Deborah Zoe Laufer’s plays have been produced at Steppenwolf Theatre Company, Geva Theatre Center, Cleveland Playhouse, Cincinnati Playhouse in the Park, ATL’s Humana Festival, Portland Stage, and seventy other theaters around the country, in Germany, and in Russia. End Days was awarded The ATCA Steinberg citation and appeared at EST through an Alfred P. Sloan Foundation Grant. It’s listed in The Burns Mantle Yearbook as one of the best regional plays of 2008, and is published by Smith and Kraus in The Best Plays of 2008. Other plays include Leveling Up, Sirens, Out of Sterno, The Last Schwartz, Meta, Fortune, The Gulf of Westchester, Miniatures, and Random Acts. She’s currently writing a work commissioned by Cincinnati Playhouse in the Park.
In INFORMED CONSENT, the passion the lead researcher Jillian, a genetic anthropologist, brings to her work is fueled by a personal dilemma. Will she inherit her mother’s gene for Alzheimer’s? Will her daughter? Jillian is studying the incredibly high incidence of diabetes among a tribe of Native Americans — and her research opens up the possibility of major discoveries in other areas — cancer, schizophrenia, and perhaps even Alzheimer’s — areas not covered by what the tribe has authorized.
In a recent interview with Emily Gawlak on StageBuddy, Deb Laufer described the gestation of the play:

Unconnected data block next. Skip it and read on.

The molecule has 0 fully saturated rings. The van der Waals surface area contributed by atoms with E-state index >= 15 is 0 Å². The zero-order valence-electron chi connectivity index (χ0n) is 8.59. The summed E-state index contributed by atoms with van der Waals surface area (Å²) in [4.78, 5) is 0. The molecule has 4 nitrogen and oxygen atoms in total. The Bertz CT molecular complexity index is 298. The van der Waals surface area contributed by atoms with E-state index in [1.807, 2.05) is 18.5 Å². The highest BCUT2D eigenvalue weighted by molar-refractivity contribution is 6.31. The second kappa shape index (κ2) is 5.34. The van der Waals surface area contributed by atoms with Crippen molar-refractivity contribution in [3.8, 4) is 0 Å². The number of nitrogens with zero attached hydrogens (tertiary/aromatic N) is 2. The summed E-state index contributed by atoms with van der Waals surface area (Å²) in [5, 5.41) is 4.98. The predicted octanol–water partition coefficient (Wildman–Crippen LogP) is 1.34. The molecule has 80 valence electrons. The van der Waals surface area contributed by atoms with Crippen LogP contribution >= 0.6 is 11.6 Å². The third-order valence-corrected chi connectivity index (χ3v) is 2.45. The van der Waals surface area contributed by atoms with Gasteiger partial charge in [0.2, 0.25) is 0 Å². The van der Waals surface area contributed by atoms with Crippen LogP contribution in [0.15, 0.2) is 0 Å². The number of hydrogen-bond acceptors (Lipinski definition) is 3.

“It started because I ran into Linsay Firman, the associate director of The EST/Sloan Project and she said — I ran into her at a party — “you have four days to get a proposal in for the next commission.” And I was like, oy. I went home and I went on Facebook, and I said, “guys, I need good ideas for my next science play, send me articles if you've got them.” I have a really great friend who's a scientist at UPenn, and he sent me the article from the New York Times about the Havasupai, and it was, you know, everything that sort of fascinates me, what people believe and why, when science and religion come up against each other. So I wrote the proposal the next day, and they accepted it. So then I had to write the play (laughs). It's like, oh my gosh, what have I gotten into? And I knew I wanted to write about the genome, because I knew very little about it, and I wanted to know more.”
INFORMED CONSENT dramatizes many of the dilemmas facing working scientists — and all of us — today: the clash of cultures, the intersection of science and religion, the ethics of genetic research, questions of identity and how much we really want to know about ourselves.
Join us for what promises to be a stimulating and memorable evening.
The Off-Broadway Premiere at The Duke on 42nd Street of INFORMED CONSENT by Deborah Zoe Laufer is being co-produced by Primary Stages and The Ensemble Studio Theatre through EST's partnership with the Alfred P. Sloan Foundation.